Salento & the Zona Cafetera

8. Salento & the Zona Cafetera

Tucked away into Colombia’s lush Zona Cafetera, Salento is a very pretty – and friendly – base for excursions out into the surrounding cloud forest and coffee plantations. You’ll learn how the beans are grown, harvested and processed, often by hand. A top activity is a hike through the lush, green Cocora Valley, lined with spindly, 60m-tall quindío wax palms, the symbol of Colombia.
San Agustín

9. San Agustín

San Agustín Archaeological Park protects hundreds of pre Colombian statues and burial sites dating to between the 1st and 5th centuries AD. As South America’s largest collection of religious and megalithic monuments, including representations of gods and mythical creatures, it is hardly surprising it is a UNESCO World Heritage Site. The origins of the people that created these stone carvings remain a mystery.
San Gil

10. San Gil

San Gil is Colombia’s undisputed capital of adventure sports. Use the town as your base and take daytrips out to the Chicamocha Canyon – which has South America’s longest cable car; trek to the Juan Curi waterfall; kayak or raft along rivers; or explore the nearby caves. If you’re after calmer adventures, visit colonial Barichara. Just 45 minutes away, it’s said to be Colombia’s prettiest village.
Tayrona National Park

11. Tayrona National Park

Dreamy, tropical coastline, lush rainforest and soaring mountains, all within sight of one another; Tayrona is a dream destination. Over 400 bird species, from parrots to condors, inhabit this park; keep an eye out for monkeys and iguanas too. The secluded Caribbean beaches with their offshore reefs have no road access so you’ll have to hike, though you can drive to pre-Colombian ruins in the mountains.
Villa de Leyva

12. Villa de Leyva

This gorgeous, whitewashed town looks pretty much as it did when it was founded in 1572, with its chunkily cobbled streets, tiled roofs and enormous plaza – the largest in the country. It’s great for people watching with a coffee or cold Águila beer, but make sure you get out into the surrounding landscapes, great for trekking and mountain biking. Check out the dinosaur fossil and tranquil blue ‘pozo’ pools, too.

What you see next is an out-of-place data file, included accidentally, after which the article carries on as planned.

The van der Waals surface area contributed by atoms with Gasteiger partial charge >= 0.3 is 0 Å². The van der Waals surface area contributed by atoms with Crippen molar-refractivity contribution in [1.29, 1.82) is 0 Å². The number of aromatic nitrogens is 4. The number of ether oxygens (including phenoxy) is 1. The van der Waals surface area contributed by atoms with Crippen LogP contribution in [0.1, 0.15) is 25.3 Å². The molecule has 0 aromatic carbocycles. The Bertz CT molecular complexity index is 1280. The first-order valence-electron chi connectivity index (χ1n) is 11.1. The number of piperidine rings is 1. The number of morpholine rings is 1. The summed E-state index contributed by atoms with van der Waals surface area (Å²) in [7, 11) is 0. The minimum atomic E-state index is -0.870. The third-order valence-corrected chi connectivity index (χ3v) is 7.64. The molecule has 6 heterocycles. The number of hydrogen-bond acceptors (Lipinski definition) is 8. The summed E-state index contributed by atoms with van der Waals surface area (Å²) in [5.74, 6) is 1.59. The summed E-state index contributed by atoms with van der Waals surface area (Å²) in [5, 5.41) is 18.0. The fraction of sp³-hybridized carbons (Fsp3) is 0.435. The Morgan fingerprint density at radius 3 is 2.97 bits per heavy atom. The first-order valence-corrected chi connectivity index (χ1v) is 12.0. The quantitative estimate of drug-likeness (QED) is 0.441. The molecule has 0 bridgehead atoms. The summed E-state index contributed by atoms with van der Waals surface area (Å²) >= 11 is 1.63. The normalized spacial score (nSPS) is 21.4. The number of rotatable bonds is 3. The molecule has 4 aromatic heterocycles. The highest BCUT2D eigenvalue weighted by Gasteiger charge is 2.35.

Travel Team
If you'd like to chat about Colombia or need help finding a vacation to suit you we're very happy to help.

Travel times in Colombia

The following times give you a rough idea of the travel times between the main attractions in Colombia.
Bogota – Neiva: 1hr by plane Neiva – San Agustin: 4hrs by road Santa Marta – Aracataca: 2hrs by road Aracataca – Mompós: 5hrs by road Mompós – Cartagena: Full day by road Salento – Medellin: 5hrs by road Santa Marta – Tayrona National Park: 2hrs by road Tayrona National Park – Cartagena: 5hrs by road

Sample Colombia itineraries

Andes and Caribbean (14 days):
Bogotá > Villa de Leyva > Tatacoa Desert > San Agustín > Tierradentro > Cali > Santa Marta > Tayrona National Park > Cartagena

Western Colombia (14 days):
Bogotá > Guatavita Lake > Coffee Region > Valle de Cocora > Medellin > Cartagena

Pacific Coast (10 days):
Bogotá > Medellín > Santa Fe de Antioquia > Nuquí, Pacific Coast > Bogotá
Written by Vicki Brown
Photo credits: [Page banner: Nick Harris] [Rear-view mirror: Dan Gold] [Amazon Milk Frog: Laura Wolf] [Santa Barbara Church - Mompós: sergejf] [Salsa: Joakant] [Cartagena: Luis Vidal] [Medellin: Juan Saravia] [Beach - sunset: Christian Holzinger] [Plaza - Popayan: Car710] [Cocora Valley: Taavi Randmaa Randmaa] [San Augustin statue: Laurent de Walick] [San Gil: Lina Trochez] [Tayrona National Park : David Shankbone] [Villa de Leyva, Boyacá: Diego Andrés Alvarez Marín] [Road - Boyaca: Dogoff Zambrano]